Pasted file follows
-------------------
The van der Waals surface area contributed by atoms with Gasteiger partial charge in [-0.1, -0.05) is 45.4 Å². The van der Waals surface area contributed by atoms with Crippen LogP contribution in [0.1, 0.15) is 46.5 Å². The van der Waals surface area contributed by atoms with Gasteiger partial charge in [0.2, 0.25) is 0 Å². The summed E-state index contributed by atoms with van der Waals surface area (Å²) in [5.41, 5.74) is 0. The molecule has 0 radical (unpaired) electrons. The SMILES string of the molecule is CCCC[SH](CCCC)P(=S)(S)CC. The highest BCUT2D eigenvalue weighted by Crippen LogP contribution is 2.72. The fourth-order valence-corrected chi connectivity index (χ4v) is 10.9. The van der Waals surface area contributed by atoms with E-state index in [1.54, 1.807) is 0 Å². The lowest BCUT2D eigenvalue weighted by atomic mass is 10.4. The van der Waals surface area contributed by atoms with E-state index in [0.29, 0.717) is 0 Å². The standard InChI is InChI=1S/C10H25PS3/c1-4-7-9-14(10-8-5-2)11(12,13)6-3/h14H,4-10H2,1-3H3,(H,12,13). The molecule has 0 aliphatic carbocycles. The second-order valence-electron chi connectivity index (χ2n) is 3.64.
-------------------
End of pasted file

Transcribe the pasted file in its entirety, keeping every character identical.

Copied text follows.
The van der Waals surface area contributed by atoms with Gasteiger partial charge in [-0.1, -0.05) is 45.4 Å². The van der Waals surface area contributed by atoms with Crippen LogP contribution in [0.1, 0.15) is 46.5 Å². The van der Waals surface area contributed by atoms with Gasteiger partial charge in [0.2, 0.25) is 0 Å². The summed E-state index contributed by atoms with van der Waals surface area (Å²) in [5.41, 5.74) is 0. The molecule has 0 radical (unpaired) electrons. The SMILES string of the molecule is CCCC[SH](CCCC)P(=S)(S)CC. The highest BCUT2D eigenvalue weighted by Crippen LogP contribution is 2.72. The fourth-order valence-corrected chi connectivity index (χ4v) is 10.9. The van der Waals surface area contributed by atoms with E-state index in [1.54, 1.807) is 0 Å². The lowest BCUT2D eigenvalue weighted by atomic mass is 10.4. The van der Waals surface area contributed by atoms with E-state index in [0.29, 0.717) is 0 Å². The standard InChI is InChI=1S/C10H25PS3/c1-4-7-9-14(10-8-5-2)11(12,13)6-3/h14H,4-10H2,1-3H3,(H,12,13). The molecule has 0 aliphatic carbocycles. The second-order valence-electron chi connectivity index (χ2n) is 3.64.